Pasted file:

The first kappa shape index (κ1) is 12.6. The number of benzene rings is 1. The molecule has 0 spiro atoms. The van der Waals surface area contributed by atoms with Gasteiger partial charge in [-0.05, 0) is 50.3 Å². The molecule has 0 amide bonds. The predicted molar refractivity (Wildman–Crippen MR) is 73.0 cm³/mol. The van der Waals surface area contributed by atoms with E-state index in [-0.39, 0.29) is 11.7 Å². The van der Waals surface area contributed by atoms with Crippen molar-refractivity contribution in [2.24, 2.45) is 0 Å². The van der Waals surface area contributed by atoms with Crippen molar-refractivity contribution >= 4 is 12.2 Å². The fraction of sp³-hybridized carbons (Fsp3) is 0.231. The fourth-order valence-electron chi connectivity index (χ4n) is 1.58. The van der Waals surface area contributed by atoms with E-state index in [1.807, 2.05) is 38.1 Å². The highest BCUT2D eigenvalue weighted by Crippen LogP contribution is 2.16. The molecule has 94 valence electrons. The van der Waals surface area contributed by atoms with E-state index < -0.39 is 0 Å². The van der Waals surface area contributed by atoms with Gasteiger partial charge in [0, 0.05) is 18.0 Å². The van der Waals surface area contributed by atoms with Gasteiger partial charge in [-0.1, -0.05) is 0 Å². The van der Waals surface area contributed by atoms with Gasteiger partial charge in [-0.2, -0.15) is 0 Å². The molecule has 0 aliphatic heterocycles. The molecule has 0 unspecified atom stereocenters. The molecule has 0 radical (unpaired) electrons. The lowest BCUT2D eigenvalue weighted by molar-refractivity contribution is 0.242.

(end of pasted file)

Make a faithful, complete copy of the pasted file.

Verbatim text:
The first kappa shape index (κ1) is 12.6. The number of benzene rings is 1. The molecule has 0 spiro atoms. The van der Waals surface area contributed by atoms with Gasteiger partial charge in [-0.05, 0) is 50.3 Å². The molecule has 0 amide bonds. The predicted molar refractivity (Wildman–Crippen MR) is 73.0 cm³/mol. The van der Waals surface area contributed by atoms with E-state index in [-0.39, 0.29) is 11.7 Å². The van der Waals surface area contributed by atoms with Crippen molar-refractivity contribution in [2.24, 2.45) is 0 Å². The van der Waals surface area contributed by atoms with Crippen molar-refractivity contribution >= 4 is 12.2 Å². The fraction of sp³-hybridized carbons (Fsp3) is 0.231. The fourth-order valence-electron chi connectivity index (χ4n) is 1.58. The van der Waals surface area contributed by atoms with E-state index in [1.807, 2.05) is 38.1 Å². The highest BCUT2D eigenvalue weighted by Crippen LogP contribution is 2.16. The molecule has 94 valence electrons. The van der Waals surface area contributed by atoms with E-state index < -0.39 is 0 Å². The van der Waals surface area contributed by atoms with Gasteiger partial charge in [0, 0.05) is 18.0 Å². The van der Waals surface area contributed by atoms with Gasteiger partial charge in [-0.1, -0.05) is 0 Å². The van der Waals surface area contributed by atoms with Gasteiger partial charge in [-0.2, -0.15) is 0 Å². The molecule has 0 aliphatic heterocycles. The molecule has 0 unspecified atom stereocenters. The molecule has 0 radical (unpaired) electrons. The lowest BCUT2D eigenvalue weighted by molar-refractivity contribution is 0.242.